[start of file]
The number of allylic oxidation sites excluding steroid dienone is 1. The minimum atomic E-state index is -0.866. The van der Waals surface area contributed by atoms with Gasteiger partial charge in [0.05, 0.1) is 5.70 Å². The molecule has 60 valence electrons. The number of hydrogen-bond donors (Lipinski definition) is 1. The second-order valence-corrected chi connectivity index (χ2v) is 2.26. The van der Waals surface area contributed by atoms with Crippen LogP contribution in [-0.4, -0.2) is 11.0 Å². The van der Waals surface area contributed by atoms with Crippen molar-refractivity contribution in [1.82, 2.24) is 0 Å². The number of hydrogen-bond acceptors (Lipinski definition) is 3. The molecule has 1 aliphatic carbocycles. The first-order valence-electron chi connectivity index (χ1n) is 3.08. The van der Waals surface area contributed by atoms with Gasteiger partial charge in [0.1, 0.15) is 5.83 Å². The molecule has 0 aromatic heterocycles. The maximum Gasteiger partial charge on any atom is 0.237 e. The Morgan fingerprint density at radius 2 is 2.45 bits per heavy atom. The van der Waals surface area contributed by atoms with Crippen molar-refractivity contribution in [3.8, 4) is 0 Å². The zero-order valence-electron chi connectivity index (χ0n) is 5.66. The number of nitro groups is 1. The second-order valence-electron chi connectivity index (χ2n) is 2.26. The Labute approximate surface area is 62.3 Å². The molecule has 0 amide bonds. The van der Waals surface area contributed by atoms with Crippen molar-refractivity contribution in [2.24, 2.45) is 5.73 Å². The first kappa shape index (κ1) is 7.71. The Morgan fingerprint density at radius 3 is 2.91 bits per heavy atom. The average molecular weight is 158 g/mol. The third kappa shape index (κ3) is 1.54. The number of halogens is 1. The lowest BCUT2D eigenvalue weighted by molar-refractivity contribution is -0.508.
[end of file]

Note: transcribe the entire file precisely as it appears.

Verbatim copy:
The number of allylic oxidation sites excluding steroid dienone is 1. The minimum atomic E-state index is -0.866. The van der Waals surface area contributed by atoms with Gasteiger partial charge in [0.05, 0.1) is 5.70 Å². The molecule has 60 valence electrons. The number of hydrogen-bond donors (Lipinski definition) is 1. The second-order valence-corrected chi connectivity index (χ2v) is 2.26. The van der Waals surface area contributed by atoms with Crippen LogP contribution in [-0.4, -0.2) is 11.0 Å². The van der Waals surface area contributed by atoms with Crippen molar-refractivity contribution in [1.82, 2.24) is 0 Å². The number of hydrogen-bond acceptors (Lipinski definition) is 3. The molecule has 1 aliphatic carbocycles. The first-order valence-electron chi connectivity index (χ1n) is 3.08. The van der Waals surface area contributed by atoms with Gasteiger partial charge in [0.1, 0.15) is 5.83 Å². The molecule has 0 aromatic heterocycles. The maximum Gasteiger partial charge on any atom is 0.237 e. The Morgan fingerprint density at radius 2 is 2.45 bits per heavy atom. The van der Waals surface area contributed by atoms with Crippen molar-refractivity contribution in [3.8, 4) is 0 Å². The zero-order valence-electron chi connectivity index (χ0n) is 5.66. The number of nitro groups is 1. The second-order valence-electron chi connectivity index (χ2n) is 2.26. The Labute approximate surface area is 62.3 Å². The molecule has 0 amide bonds. The van der Waals surface area contributed by atoms with Crippen molar-refractivity contribution in [2.24, 2.45) is 5.73 Å². The first kappa shape index (κ1) is 7.71. The Morgan fingerprint density at radius 3 is 2.91 bits per heavy atom. The average molecular weight is 158 g/mol. The third kappa shape index (κ3) is 1.54. The number of halogens is 1. The lowest BCUT2D eigenvalue weighted by molar-refractivity contribution is -0.508.